Her name is “Rory Bean,” and how you can help her and other children this week
Jan 15, 2013 | 1855 views | 0 0 comments | 6 6 recommendations | email to a friend | print

Subject: Her name is “Rory Bean,” and how you can help her and other children this week 


Through your esteemed newspaper, I am pleased and honored to express my concern for a young three year old girl suffering from Eosinophilic Esophagitis. This newly recognized disease is a chronic, immune, antigen mediated esophageal disease, which causes Rory to be allergic to almost all food. Her four safe foods are pears, potatoes, sweet potatoes and green seedless grapes. She drinks forty ounces a day of a special amino acid based formula in order to make sure she is getting the nutrition she needs to grow. Although she is a typical looking three year old on the outside, when a new food is trialed she becomes very sick with pain, lethargy, blisters and sometimes vomiting. EoE is considered a newly recognized disease that is still in the early stages of research, although the rate of diagnosis continues to increase. Rory and her family maintain hope that as she matures and with medical advancement, she will again be able to eat food someday soon.  


Rory is just one child that is currently receiving treatment at the Phoenix Children’s Hospital. Though this treatment center is based in the southwest, they are serving children from across our country with a wide variety of ailments: from cancer to blood diseases and everything in between. Like many other hospitals, the cost of the core treatment necessary for potential recovery is suffered by insurance companies or in rare cases the family. Many supporting programs, however, are not covered by insurance and rely solely on support of fundraising dollars. Programs like these encourage the healing process by providing emotional support beyond treatment, such as Camp Rainbow that provides a summer camp for children whose lives have been touched by cancer or the CARE program, which extends education and treatment to children dealing with childhood obesity.  


Annually, the Phoenix Children’s Hospital partners with the community to host the “Miracles in Motion Marathon” to raise funds necessary to support these programs. While there is no formal entry fee, the PCH Foundation asks every participant to raise $1,500 each as an individual or $1,250 each as a member of a team entering the race. I have never run a half-marathon before, so I am honored that my first endurance run will support so many kids, especially my honor patient Rory. I have also never attempted to raise funds like this before, and I am well short of my $1,500 goal that would allow me to participate in this run. Since the marathon begins this Sunday morning, 20 January, I have until then to continue to fundraise.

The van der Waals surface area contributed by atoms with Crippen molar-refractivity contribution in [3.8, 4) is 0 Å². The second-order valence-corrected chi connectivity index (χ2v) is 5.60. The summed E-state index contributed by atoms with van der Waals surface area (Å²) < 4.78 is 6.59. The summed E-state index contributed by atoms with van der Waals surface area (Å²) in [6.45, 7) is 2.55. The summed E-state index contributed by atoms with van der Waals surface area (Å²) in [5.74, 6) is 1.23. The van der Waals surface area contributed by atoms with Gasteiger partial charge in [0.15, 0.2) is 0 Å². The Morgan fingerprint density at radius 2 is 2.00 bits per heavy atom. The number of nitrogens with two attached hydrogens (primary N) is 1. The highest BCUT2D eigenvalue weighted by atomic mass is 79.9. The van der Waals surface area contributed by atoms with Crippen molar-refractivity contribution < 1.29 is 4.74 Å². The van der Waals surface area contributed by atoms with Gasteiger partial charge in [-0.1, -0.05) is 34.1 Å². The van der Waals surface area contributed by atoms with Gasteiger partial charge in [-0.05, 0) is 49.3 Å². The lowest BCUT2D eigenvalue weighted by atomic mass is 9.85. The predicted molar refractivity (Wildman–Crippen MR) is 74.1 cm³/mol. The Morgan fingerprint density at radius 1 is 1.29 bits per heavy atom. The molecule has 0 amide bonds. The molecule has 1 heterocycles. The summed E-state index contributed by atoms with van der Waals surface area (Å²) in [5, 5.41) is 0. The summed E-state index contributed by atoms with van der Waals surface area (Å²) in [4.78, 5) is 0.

I kindly request your newspaper team to provide me media coverage so that my fundraising goal and the support for the children behind it can be realized before I take my first of many steps in the marathon. Any potential supporters can find more information at www.runners4kids.com and donations can be made by clicking the “Support Karl” button or by pressing the “Donate Today” button and searching for my full name as a participant. All donations go securely to the PCH Foundation to support these programs. For any information and in case you are interested in helping, please feel free to contact me at my cell phone number (512) 864-4507 or my email: run4children@gmail.com


Yours sincerely, 

Karl Sundberg (Participant) 

P.O. Box 30876 

Mesa, AZ 85275
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